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Bible Commentaries
Deuteronomy 26

Expositor's Dictionary of TextsExpositor's Dictionary

Verses 1-19

National Safeguards

Deuteronomy 26:10

Each young man takes an immense stride in experience when he discovers that God has made him not only the member of a family but also the citizen of a nation. Gradually he comes to realize how much the word 'nation' means. The earlier part of the Bible occupies itself not so much with individuals as with the fortunes of a chosen nation. We read in the Old Testament how God called and trained up and delivered and chastened and restored His people Israel. And these precepts in Deuteronomy XXVI. were given as safeguards to the nation after it had entered into possession of Canaan, and had become settled and peaceful and prosperous, for the real test and touchstone of any people or any individual are how they endure prosperity. The whole tenor of these verses implies that a people's security depends not on outward but on inward conditions. And hence we may infer what are those invincible powers which alone can garrison the heart of any nation.

I. The first of these great guardian angels is reverence for the nation's past. The previous chapter has recalled Israel's deliverance from Amalek, and ends with the warning words 'Thou shalt not forget'. And through the Old Testament God's warnings and promises and appeals are based on the actual facts of Hebrew history. That wonderful and glorious record must never fall out of mind. And it still remains true that a nation which ignores its history is like a man who has lost his memory.

II. Hand in hand with such understanding comes a sense of the nation's election. God's calling and discipline had been manifest throughout the long generations of Israel. God Himself had chosen them and sealed them for His own high ends, and moulded them by the secret counsel of His will, and made them His witnesses and standard-bearers in the world. And on our land also God's finger has stamped a manifest and marvellous destiny which should needs make us humble and sober in proportion as we realize what it means.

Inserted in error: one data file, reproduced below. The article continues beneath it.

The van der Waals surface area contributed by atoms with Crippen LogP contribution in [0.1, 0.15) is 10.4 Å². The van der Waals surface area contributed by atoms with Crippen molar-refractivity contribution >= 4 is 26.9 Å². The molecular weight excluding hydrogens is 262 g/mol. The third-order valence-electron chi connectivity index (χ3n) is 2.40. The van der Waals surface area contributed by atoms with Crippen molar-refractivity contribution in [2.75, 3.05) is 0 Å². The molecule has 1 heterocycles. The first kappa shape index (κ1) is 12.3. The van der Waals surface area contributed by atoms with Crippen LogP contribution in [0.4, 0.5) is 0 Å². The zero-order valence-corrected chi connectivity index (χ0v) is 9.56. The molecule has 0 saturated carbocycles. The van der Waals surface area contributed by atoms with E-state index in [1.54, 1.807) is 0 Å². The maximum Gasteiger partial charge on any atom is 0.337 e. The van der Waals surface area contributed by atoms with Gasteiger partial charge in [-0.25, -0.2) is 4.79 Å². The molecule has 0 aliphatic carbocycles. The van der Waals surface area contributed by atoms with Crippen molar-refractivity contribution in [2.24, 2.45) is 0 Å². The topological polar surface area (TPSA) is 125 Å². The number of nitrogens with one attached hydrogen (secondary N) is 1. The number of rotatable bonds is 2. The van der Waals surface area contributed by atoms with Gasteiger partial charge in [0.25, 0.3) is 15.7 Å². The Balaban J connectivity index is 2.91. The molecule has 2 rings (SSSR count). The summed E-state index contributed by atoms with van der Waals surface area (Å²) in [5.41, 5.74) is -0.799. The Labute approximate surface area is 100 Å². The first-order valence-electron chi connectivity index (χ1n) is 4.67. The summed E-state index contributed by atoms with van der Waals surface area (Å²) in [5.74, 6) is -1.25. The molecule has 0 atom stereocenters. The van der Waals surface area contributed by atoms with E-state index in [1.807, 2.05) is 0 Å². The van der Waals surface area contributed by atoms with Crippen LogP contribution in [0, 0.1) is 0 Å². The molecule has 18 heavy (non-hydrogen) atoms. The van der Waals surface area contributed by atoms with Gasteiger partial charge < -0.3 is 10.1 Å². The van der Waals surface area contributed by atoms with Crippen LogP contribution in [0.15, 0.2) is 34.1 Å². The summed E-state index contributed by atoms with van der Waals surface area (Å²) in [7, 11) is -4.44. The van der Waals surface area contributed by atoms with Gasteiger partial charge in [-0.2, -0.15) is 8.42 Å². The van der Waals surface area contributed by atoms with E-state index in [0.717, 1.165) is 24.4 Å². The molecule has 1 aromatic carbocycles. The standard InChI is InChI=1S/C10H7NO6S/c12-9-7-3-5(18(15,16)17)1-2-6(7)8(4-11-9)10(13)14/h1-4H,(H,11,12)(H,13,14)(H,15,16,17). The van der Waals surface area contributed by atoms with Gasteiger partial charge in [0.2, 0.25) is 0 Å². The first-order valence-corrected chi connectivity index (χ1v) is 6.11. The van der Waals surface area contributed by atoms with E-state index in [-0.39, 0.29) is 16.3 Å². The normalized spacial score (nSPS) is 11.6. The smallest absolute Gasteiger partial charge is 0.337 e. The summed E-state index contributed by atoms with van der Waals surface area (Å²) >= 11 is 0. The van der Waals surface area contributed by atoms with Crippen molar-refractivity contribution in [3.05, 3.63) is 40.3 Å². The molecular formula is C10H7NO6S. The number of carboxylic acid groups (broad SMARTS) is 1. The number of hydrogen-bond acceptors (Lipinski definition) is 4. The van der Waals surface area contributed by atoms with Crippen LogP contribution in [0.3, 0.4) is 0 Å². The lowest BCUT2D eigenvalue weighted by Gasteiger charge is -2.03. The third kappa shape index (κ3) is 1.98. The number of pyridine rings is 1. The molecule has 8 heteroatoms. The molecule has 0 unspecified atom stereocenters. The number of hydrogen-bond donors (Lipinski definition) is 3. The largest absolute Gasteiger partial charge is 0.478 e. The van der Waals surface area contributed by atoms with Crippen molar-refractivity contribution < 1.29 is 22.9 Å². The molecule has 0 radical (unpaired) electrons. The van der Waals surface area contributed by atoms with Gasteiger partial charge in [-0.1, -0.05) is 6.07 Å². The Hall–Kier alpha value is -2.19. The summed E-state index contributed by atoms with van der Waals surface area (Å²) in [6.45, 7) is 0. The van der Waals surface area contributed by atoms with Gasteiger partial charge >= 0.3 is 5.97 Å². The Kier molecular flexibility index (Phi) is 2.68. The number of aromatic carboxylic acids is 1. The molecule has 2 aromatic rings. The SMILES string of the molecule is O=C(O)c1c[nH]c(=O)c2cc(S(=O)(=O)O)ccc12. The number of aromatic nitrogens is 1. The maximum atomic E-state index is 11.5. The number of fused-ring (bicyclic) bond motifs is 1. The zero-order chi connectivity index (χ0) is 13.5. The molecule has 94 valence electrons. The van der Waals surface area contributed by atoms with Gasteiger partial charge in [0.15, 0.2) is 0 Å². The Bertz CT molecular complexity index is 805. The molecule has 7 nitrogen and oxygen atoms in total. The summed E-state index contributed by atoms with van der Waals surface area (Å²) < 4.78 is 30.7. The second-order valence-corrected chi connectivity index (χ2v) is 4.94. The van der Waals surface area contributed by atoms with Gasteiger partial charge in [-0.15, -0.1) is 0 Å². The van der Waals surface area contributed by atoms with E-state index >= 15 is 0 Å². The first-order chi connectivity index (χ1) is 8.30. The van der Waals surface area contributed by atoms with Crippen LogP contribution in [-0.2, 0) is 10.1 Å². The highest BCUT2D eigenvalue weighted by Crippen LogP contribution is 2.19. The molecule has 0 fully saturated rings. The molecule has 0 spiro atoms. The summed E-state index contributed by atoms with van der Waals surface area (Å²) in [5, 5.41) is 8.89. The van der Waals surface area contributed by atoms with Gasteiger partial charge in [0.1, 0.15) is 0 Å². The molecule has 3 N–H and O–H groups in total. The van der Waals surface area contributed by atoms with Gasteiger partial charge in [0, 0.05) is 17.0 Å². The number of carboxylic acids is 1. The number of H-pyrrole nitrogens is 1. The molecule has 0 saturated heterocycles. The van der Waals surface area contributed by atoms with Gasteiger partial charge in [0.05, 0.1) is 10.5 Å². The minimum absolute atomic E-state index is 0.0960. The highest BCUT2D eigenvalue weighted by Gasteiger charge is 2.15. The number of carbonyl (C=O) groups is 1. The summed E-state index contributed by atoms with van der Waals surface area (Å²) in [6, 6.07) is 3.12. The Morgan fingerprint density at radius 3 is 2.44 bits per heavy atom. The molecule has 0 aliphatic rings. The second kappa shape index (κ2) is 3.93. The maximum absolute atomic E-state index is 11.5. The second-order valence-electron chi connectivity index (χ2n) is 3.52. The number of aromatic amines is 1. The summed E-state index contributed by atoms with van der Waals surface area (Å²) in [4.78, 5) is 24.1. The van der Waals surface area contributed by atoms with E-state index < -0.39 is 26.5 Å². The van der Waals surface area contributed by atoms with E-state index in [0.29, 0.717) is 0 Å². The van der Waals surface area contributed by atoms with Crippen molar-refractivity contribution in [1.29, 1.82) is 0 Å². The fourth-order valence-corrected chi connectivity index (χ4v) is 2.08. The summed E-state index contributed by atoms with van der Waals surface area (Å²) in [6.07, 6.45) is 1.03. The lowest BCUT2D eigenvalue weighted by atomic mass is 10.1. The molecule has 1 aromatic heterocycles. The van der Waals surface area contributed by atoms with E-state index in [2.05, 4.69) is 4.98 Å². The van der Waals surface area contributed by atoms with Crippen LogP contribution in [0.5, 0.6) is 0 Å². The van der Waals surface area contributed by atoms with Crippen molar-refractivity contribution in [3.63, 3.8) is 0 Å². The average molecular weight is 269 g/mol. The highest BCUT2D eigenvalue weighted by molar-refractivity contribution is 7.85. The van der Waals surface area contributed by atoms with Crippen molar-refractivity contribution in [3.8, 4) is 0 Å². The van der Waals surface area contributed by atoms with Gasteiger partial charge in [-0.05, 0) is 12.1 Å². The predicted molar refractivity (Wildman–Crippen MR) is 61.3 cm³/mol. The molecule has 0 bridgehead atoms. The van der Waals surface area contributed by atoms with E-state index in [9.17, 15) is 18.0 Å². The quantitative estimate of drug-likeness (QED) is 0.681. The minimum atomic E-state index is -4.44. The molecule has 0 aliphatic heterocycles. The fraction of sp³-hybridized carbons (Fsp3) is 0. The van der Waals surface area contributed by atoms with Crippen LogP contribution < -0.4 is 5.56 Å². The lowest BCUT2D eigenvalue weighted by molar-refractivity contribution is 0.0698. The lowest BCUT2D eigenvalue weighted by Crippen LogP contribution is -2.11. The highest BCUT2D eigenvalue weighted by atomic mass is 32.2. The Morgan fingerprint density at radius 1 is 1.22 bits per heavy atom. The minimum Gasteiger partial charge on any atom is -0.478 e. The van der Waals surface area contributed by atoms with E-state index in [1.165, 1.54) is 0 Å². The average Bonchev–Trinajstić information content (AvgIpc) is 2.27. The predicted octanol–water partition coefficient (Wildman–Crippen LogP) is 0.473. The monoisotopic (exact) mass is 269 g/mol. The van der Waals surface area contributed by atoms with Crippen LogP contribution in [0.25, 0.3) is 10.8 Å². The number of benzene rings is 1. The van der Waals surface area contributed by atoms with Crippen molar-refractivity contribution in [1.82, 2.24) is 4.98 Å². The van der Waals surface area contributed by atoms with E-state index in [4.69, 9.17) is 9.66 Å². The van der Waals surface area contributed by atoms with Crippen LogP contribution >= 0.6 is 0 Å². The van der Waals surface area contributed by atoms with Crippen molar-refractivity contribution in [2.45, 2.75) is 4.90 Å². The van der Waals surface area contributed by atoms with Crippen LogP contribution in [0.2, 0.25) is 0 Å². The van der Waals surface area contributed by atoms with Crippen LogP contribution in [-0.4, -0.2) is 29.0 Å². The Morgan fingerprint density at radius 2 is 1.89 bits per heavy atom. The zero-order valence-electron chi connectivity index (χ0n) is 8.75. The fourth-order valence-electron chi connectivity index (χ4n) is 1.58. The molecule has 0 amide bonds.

III. Beyond the sense of national responsibility there must also be gratitude for national blessings. If Israel could rejoice in every good thing which God had given them, we too are bound to praise Him for all His benefits to us. Young men and women who have never lived in less favoured lands fail to estimate the incalculable blessings of their own.

IV. A nation's supreme safeguard lies in the dedication of its youth. Those firstfruits laid on the ancient Jewish altar were but an allegory. And we fulfil the spirit of the ancient command only as we consecrate the flower and firstfruits of our own lives.

T. H. Darlow, The Upward Galling, p. 80.

Reference. XXVII. 15. C. C. Bartholomew, Sermons Chiefly Practical, p. 464.

Bibliographical Information
Nicoll, William Robertson, M.A., L.L.D. "Commentary on Deuteronomy 26". Expositor's Dictionary of Text. https://www.studylight.org/commentaries/eng/edt/deuteronomy-26.html. 1910.
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